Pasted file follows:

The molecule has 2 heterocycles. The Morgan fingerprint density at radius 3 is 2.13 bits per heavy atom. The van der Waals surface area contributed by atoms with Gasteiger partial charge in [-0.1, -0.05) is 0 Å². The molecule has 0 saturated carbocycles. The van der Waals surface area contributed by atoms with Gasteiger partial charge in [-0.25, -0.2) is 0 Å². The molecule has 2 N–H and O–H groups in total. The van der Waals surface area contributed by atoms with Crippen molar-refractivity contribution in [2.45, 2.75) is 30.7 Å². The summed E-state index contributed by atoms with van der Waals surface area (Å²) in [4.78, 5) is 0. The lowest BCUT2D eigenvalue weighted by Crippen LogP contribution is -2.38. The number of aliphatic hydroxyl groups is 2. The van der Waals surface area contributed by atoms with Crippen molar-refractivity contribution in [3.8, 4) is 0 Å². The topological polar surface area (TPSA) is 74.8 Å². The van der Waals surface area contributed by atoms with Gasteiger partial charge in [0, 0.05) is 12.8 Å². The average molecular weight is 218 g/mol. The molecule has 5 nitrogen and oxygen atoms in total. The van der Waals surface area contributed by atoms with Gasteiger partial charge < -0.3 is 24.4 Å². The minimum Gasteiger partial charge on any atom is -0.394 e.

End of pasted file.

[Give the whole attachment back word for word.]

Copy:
The molecule has 2 heterocycles. The Morgan fingerprint density at radius 3 is 2.13 bits per heavy atom. The van der Waals surface area contributed by atoms with Gasteiger partial charge in [-0.1, -0.05) is 0 Å². The molecule has 0 saturated carbocycles. The van der Waals surface area contributed by atoms with Gasteiger partial charge in [-0.25, -0.2) is 0 Å². The molecule has 2 N–H and O–H groups in total. The van der Waals surface area contributed by atoms with Crippen molar-refractivity contribution in [2.45, 2.75) is 30.7 Å². The summed E-state index contributed by atoms with van der Waals surface area (Å²) in [4.78, 5) is 0. The lowest BCUT2D eigenvalue weighted by Crippen LogP contribution is -2.38. The number of aliphatic hydroxyl groups is 2. The van der Waals surface area contributed by atoms with Crippen molar-refractivity contribution in [3.8, 4) is 0 Å². The topological polar surface area (TPSA) is 74.8 Å². The van der Waals surface area contributed by atoms with Gasteiger partial charge in [0, 0.05) is 12.8 Å². The average molecular weight is 218 g/mol. The molecule has 5 nitrogen and oxygen atoms in total. The van der Waals surface area contributed by atoms with Gasteiger partial charge < -0.3 is 24.4 Å². The minimum Gasteiger partial charge on any atom is -0.394 e.